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What percentage of your weekly staff meetings are awful?

Discussion in 'Education news' started by WB, May 9, 2017.

  1. ridleyrumpus

    ridleyrumpus Star commenter

    I know someone who sneeked this into the "conference" room wall. It stayed there for some time before being discovered/removed....
    peggylu likes this.
  2. ridleyrumpus

    ridleyrumpus Star commenter

    Last year we have two staff CPD meetings (1 1/2hr) in a row, held by the same member of SLT presenting the same content.

    I half think she was doing it on purpose to see if anyone listened at all.

    (The sad part was "What characteristics did your favourite teacher at school have". We all came up with someone who would basically be unemployable now.)
    peggylu likes this.
  3. ridleyrumpus

    ridleyrumpus Star commenter

    I am sure that SLT take courses in using inappropriate colour combinations and font sizes. Either that or they have been promoted so fast they never had to make any themselves.
    Shedman likes this.
  4. rosievoice

    rosievoice Star commenter

    In my first teaching job at a small school, the HT was responsible for every aspect of staff meetings, and they couldn't start without him. The staff would sit fuming as we listened to him chatting on the phone in the next room. On one occasion the meeting was over thirty minutes late in starting, and we were not impressed. The meetings were designed to waste time and followed as much format as the slow trickle of sewage towards the sea.

    Later in my career, we endured a control freak who not only scripted their speech, they projected it via IWB and, we felt so blessed, gave us all an identical printed copy to "file". Discussion was not permitted as it could not be added to the script. If anyone was foolish enough to say something, the recitation paused and the fool was silently stared at until s/he stopped talking.
  5. Jolly_Roger1

    Jolly_Roger1 Star commenter

    I know your pain, @rosievoice! Once, I worked in a school with a new Head, who had started off as a biology teacher. He insisted on taking a small teaching load, perhaps with good intentions but, in practice, it was a disaster. More often than not, he was unavailable to take his lessons, so his timetable had to be divided up between us, so that his groups did not fall behind. He also undermined the role of the HoD, as he would take over at departmental meetings, which were continually postponed to suit his convenience. Sometimes, we would sit there twiddling our thumbs for nearly an hour, waiting for him to turn up, or to send word that he was not coming.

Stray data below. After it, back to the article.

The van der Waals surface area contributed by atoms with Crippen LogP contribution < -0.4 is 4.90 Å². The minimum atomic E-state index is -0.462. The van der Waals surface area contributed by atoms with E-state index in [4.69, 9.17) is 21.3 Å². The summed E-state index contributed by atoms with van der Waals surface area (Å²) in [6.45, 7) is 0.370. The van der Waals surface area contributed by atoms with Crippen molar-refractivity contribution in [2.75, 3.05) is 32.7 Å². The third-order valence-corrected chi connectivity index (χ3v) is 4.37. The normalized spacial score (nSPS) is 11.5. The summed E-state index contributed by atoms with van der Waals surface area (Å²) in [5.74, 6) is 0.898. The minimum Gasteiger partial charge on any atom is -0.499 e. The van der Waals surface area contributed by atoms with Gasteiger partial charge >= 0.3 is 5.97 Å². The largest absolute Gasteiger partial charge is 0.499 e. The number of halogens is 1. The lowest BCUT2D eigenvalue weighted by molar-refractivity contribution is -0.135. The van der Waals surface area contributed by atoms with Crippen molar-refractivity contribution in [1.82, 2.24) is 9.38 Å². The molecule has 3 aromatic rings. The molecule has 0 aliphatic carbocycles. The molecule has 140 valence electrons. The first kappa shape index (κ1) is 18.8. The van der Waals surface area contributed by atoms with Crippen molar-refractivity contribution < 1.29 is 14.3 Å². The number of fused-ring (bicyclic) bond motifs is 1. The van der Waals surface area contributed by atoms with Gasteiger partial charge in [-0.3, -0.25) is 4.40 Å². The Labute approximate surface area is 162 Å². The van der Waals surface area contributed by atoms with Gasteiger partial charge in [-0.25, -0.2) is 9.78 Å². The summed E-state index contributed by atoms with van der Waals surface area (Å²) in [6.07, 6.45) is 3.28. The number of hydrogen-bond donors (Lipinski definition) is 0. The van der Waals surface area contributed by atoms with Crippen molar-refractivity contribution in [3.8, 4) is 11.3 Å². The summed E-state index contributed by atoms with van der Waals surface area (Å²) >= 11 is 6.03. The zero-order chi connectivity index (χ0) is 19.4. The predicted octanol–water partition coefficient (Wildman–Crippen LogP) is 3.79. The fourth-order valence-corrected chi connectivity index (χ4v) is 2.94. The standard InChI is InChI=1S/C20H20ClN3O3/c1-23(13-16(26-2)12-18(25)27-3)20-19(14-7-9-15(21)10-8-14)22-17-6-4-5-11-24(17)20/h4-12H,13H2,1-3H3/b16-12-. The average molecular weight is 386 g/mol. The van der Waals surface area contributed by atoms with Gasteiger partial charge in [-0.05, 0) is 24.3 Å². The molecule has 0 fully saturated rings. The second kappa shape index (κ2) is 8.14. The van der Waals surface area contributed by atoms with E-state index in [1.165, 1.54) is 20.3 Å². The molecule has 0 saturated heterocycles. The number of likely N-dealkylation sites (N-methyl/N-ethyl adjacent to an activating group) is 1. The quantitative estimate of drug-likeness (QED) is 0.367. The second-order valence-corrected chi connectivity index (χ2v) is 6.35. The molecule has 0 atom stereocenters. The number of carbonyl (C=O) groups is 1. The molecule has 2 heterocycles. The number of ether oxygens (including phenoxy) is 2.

6. peggylu

    peggylu Star commenter

    This is sad but probably very true.
    Anonymity likes this.
  7. whitestag

    whitestag Senior commenter


    Three times a year, we get to sit there and be presented with a 'pack' (a poly pocket with endless sheets of pretty colour-coded spreadsheets of pupil results, targets, progress tracking v interventions etc etc drivel)

    Followed by the same discussion that we have every single time about that same bloody child who's had every 'intervention' going, rarely bothers coming to school on time, puts in no effort whatsoever, is positively disruptive and a nuisance to everyone else and, as for support from home, forget it.

    But it still takes up a good half an hour of meeting time discussing the Emperor's New Clothes. By which point. I've usually lost the will to live, several times over.
    Shedman, peakster, Alldone and 2 others like this.
  8. Jolly_Roger1

    Jolly_Roger1 Star commenter

    I know what you mean, @whitestag. I used to sit in some of these 'meetings' and think that, other being able to identify the connectives and the definite and indefinite articles as being English, the speaker, or worse, the reader, might as well have using a foreign language, 'understanding-wise'. Even worse is when the reader then pauses every sentence to 'un-pack' its meaning.
  9. secretsiren

    secretsiren Star commenter

    I can't make up my mind what I like the most: the reading to me from a PowerPoint (I can read myself, y'know); the same people doing the presentations all the time so the rest of us unchosen feel like poop for never being choisen - our expertise, ideas, teaching routines - they are clearly pants; the sitting on uncomfortable chairs so your bum goes numb; the presentations where SLT decide the best way to inspire good work is to humiliate individual teachers and/or departments by rank ordering them by result...or whether it may just be the time we were lectured about proofreading reports and letters as ours were just not up to scratch professionally (with a grocer's apostrophe, the incorrect use of a comma, mis-spelled homophones and incorrectly paragraphed in the handout and PowerPoint). It's hard to take someone seriously when they tell you about checking the accuracy of your work when they've written: Teacher's must take responsibility for their own practise.
  10. peakster

    peakster Star commenter

    I endure meetings without too much pain usually - but last night I got a bit p***** off. Extra meeting called to discuss something we could have done by email and then our usual department habits which is too much chatting (mostly by the person who contributes the least to the department) and very little of any significance being done. Only one bit of the meeting was going to be relevant to me and it looked like it would take a very long time to get to it. So I asked if we could do that bit now - which we did and then I left. The rest of them were probably there for another hour.